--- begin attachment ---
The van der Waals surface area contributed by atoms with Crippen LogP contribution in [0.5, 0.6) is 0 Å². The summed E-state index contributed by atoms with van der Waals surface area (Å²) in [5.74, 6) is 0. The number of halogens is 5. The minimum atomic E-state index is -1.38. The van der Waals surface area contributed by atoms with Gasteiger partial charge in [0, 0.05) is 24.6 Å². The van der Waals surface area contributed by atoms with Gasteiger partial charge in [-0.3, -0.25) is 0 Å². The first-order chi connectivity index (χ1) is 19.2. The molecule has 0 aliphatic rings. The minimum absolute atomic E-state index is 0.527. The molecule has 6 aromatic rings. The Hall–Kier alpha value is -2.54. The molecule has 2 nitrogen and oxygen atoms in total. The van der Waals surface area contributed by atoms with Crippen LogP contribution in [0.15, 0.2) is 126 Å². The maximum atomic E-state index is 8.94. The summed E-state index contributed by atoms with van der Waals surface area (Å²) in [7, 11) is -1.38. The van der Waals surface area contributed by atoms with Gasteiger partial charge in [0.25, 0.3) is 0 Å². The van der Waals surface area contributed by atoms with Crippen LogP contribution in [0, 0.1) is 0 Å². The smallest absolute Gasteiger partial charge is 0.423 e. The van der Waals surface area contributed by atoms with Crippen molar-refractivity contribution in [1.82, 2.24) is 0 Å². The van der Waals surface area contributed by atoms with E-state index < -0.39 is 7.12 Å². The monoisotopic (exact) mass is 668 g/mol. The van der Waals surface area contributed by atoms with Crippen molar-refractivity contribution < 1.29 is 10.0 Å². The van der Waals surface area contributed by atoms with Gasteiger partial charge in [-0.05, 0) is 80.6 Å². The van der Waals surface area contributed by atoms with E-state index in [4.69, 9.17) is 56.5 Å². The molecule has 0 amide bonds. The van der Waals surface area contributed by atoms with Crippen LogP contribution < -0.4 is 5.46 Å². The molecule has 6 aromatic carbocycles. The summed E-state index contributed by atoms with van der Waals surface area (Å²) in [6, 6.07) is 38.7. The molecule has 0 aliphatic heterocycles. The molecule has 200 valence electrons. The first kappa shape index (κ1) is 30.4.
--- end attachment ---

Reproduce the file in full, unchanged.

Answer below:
The van der Waals surface area contributed by atoms with Crippen LogP contribution in [0.5, 0.6) is 0 Å². The summed E-state index contributed by atoms with van der Waals surface area (Å²) in [5.74, 6) is 0. The number of halogens is 5. The minimum atomic E-state index is -1.38. The van der Waals surface area contributed by atoms with Gasteiger partial charge in [0, 0.05) is 24.6 Å². The van der Waals surface area contributed by atoms with Gasteiger partial charge in [-0.3, -0.25) is 0 Å². The first-order chi connectivity index (χ1) is 19.2. The molecule has 0 aliphatic rings. The minimum absolute atomic E-state index is 0.527. The molecule has 6 aromatic rings. The Hall–Kier alpha value is -2.54. The molecule has 2 nitrogen and oxygen atoms in total. The van der Waals surface area contributed by atoms with Crippen LogP contribution in [0.15, 0.2) is 126 Å². The maximum atomic E-state index is 8.94. The summed E-state index contributed by atoms with van der Waals surface area (Å²) in [7, 11) is -1.38. The van der Waals surface area contributed by atoms with Gasteiger partial charge in [0.25, 0.3) is 0 Å². The van der Waals surface area contributed by atoms with Crippen LogP contribution in [0, 0.1) is 0 Å². The smallest absolute Gasteiger partial charge is 0.423 e. The van der Waals surface area contributed by atoms with Crippen molar-refractivity contribution in [1.82, 2.24) is 0 Å². The van der Waals surface area contributed by atoms with E-state index < -0.39 is 7.12 Å². The monoisotopic (exact) mass is 668 g/mol. The van der Waals surface area contributed by atoms with Crippen molar-refractivity contribution < 1.29 is 10.0 Å². The van der Waals surface area contributed by atoms with Gasteiger partial charge in [-0.05, 0) is 80.6 Å². The van der Waals surface area contributed by atoms with E-state index in [4.69, 9.17) is 56.5 Å². The molecule has 0 amide bonds. The van der Waals surface area contributed by atoms with Crippen LogP contribution < -0.4 is 5.46 Å². The molecule has 6 aromatic carbocycles. The summed E-state index contributed by atoms with van der Waals surface area (Å²) in [6, 6.07) is 38.7. The molecule has 0 aliphatic heterocycles. The molecule has 200 valence electrons. The first kappa shape index (κ1) is 30.4.